Education, Tips & Techniques, Wellness / Self-Care

How to Exfoliate every part of your Body

Yo, you need this.

words by: Adam Hurly
Sep 13, 2022

You already know that exfoliation is part of a baseline skincare regimen. (Well, we hope you already knew it before reading that sentence. But if not, now you know!) This process lifts away or dissolves dead skin cells, depending on whether you use a physical scrub or a chemical exfoliant.


And in ridding of these dead cells, exfoliation keeps your younger, healthy, “brighter” cells at the surface of the skin. The result is smoother, softer, and yes, “brighter” complexion all around. Exfoliation prevents pores from getting clogged with dead cells, too, and it helps expedite the “turnover” of cells, which occurs roughly once a month on its own. By making way for these youthful cells, you can quickly rid of dark marks and hyperpigmentation.


Exfoliation, as it turns out, is great for the entire body, not just your face. Yeah, we all want to put our best face forward, but it also feels incredible to have smooth skin from head to toe. You’ll feel more comfortable in your own skin, and it might even feel like you’re walking on pillows for the first time in years.


However, the exfoliation that works above your neck isn’t necessarily the same as every other part of your body. So, if you’ll allow us, here are our recommendations for full body exfoliation—from both the means we endorse, as well as a top-tier, skin-smoothing product that fits the bill.


In general, exfoliation should be done once or twice per week, depending on the intensity of the product. (Use as directed by the brand, and adjust accordingly.) In severe cases (like with peels), once per month is the maximum usage. Again, use as directed, but remember: If you over-exfoliate, you will only irritate the lively, youthful skin, since there isn’t yet any need to buff it away, nor is there a fresh layer of skin under there ready to show itself off. So take it easy; start conservatively and work your way up as it feels right.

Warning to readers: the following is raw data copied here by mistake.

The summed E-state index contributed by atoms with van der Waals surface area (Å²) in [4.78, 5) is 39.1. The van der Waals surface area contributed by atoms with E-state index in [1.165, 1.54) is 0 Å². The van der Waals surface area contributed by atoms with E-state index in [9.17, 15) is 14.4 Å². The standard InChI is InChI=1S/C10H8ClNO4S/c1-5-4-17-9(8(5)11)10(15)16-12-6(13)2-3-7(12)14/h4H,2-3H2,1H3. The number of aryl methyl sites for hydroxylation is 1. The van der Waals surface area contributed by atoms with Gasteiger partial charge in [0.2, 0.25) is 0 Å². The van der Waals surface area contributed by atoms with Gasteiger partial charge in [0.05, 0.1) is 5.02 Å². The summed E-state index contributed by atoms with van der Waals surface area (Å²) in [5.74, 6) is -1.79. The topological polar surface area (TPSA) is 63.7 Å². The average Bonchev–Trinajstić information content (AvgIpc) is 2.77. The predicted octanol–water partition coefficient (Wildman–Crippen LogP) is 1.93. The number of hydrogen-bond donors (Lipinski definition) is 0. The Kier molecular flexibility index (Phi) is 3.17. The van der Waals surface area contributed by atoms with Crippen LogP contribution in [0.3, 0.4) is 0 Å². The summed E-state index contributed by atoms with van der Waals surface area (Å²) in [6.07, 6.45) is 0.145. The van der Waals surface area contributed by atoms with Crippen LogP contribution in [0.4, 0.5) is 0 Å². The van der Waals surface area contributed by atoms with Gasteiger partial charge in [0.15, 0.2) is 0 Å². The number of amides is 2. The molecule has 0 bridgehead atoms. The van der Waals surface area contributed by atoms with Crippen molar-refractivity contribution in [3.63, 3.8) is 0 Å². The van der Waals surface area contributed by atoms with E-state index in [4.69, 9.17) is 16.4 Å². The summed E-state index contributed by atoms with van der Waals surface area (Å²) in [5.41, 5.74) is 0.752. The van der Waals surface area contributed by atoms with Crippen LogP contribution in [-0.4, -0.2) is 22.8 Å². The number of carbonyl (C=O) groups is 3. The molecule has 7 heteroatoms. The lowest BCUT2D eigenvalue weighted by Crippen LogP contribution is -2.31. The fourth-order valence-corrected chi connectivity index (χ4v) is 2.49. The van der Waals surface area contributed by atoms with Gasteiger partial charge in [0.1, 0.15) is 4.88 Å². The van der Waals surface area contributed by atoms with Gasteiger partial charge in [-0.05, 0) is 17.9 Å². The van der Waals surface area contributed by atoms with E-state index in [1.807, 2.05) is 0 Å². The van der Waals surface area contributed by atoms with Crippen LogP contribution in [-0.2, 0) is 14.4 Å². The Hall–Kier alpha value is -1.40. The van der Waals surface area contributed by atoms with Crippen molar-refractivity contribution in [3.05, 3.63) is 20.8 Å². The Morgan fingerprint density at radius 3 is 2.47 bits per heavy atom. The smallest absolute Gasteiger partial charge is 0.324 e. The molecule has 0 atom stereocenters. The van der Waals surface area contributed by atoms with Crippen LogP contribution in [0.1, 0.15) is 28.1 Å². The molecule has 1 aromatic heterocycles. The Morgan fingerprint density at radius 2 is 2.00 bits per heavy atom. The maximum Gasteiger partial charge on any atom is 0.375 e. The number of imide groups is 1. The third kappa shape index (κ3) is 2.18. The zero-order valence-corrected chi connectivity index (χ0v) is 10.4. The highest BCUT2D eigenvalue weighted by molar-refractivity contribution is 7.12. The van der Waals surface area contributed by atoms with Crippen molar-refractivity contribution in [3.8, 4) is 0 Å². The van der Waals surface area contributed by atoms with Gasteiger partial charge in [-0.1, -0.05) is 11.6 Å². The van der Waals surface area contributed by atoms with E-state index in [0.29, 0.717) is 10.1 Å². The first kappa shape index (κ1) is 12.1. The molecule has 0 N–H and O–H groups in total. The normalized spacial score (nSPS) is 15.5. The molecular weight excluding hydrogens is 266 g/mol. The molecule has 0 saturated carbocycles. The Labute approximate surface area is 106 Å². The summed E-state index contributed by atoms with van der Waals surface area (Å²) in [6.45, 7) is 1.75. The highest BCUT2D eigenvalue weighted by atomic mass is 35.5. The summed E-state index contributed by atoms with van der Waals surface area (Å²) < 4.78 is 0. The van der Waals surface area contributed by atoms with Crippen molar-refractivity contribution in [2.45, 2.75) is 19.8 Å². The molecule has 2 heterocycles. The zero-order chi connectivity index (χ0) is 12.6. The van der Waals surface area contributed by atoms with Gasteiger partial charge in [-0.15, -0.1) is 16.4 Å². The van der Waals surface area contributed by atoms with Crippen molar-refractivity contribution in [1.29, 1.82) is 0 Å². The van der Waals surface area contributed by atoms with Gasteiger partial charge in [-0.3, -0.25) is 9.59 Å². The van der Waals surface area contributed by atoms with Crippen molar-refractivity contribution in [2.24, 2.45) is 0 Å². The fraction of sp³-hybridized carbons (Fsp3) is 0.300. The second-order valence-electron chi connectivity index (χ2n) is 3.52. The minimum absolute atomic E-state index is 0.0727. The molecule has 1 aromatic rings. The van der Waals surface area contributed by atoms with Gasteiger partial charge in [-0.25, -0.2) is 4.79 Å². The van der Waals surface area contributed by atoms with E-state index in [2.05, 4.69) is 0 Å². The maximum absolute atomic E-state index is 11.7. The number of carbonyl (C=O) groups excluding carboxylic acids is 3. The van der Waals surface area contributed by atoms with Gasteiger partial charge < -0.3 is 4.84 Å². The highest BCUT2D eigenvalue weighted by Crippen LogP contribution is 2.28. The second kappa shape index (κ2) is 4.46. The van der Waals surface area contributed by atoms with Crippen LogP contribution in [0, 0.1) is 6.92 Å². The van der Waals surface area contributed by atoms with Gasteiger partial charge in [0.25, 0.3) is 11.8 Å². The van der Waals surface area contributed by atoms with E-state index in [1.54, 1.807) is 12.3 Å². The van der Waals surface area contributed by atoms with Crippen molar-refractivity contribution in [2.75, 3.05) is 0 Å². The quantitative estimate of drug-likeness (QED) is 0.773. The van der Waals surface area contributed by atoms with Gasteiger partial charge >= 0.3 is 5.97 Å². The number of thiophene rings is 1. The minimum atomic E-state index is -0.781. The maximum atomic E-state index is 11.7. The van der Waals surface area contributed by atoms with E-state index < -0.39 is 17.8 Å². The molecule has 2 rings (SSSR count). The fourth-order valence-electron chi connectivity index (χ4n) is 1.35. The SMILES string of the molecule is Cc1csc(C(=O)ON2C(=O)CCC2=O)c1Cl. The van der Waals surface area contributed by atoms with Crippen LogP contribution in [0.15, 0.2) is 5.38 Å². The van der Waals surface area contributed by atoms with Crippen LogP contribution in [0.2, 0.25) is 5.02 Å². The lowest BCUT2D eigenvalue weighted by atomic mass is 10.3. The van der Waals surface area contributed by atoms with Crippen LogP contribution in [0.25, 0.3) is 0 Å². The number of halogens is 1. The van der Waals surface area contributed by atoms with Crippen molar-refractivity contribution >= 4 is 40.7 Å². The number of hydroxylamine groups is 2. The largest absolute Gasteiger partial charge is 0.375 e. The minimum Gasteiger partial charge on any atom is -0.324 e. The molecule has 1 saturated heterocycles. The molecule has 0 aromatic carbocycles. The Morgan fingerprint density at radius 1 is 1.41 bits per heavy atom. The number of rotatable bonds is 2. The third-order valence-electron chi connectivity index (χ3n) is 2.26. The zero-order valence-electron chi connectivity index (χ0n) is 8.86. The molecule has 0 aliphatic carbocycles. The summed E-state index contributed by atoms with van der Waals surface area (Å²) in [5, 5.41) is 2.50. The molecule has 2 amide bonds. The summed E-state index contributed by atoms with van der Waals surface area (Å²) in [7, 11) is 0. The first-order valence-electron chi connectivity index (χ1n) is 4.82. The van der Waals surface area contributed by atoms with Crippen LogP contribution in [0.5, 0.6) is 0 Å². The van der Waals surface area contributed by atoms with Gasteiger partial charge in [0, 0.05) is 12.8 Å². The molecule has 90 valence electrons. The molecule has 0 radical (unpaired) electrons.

Scalp exfoliation

Exfoliating the scalp can keep the scalp “balanced” by removing dead skin that might otherwise grow susceptible to fungus and dandruff. It stimulates the scalp too, which boosts circulation and nutrient delivery to the follicles, in turn, fortifying hair growth. A well-buffed scalp will create an ideal growth environment for the hairs themselves.


We love shampoos that incorporate exfoliation into the fold. They’re typically gentle enough to be used 2-3 times a week, which is also the frequency with which you should be shampooing anyway.


Buy our pick, British M Regenall sea salt shampoo, here


Photo via Walmart


Facial exfoliation

While a gentle scrub helps lift skin away from your face, we think this is the best time to deploy a chemical exfoliant to ensure the most even-keeled and clear complexion (free of any clogged pores). So, prioritize salicylic acid, especially if you’re acne-prone, as well as lactic or glycolic acid. Start light and measure the results after a couple months.


Buy our pick, Herbivore Botanicals exfoliating serum, here



Photo via Herbivore Botanicals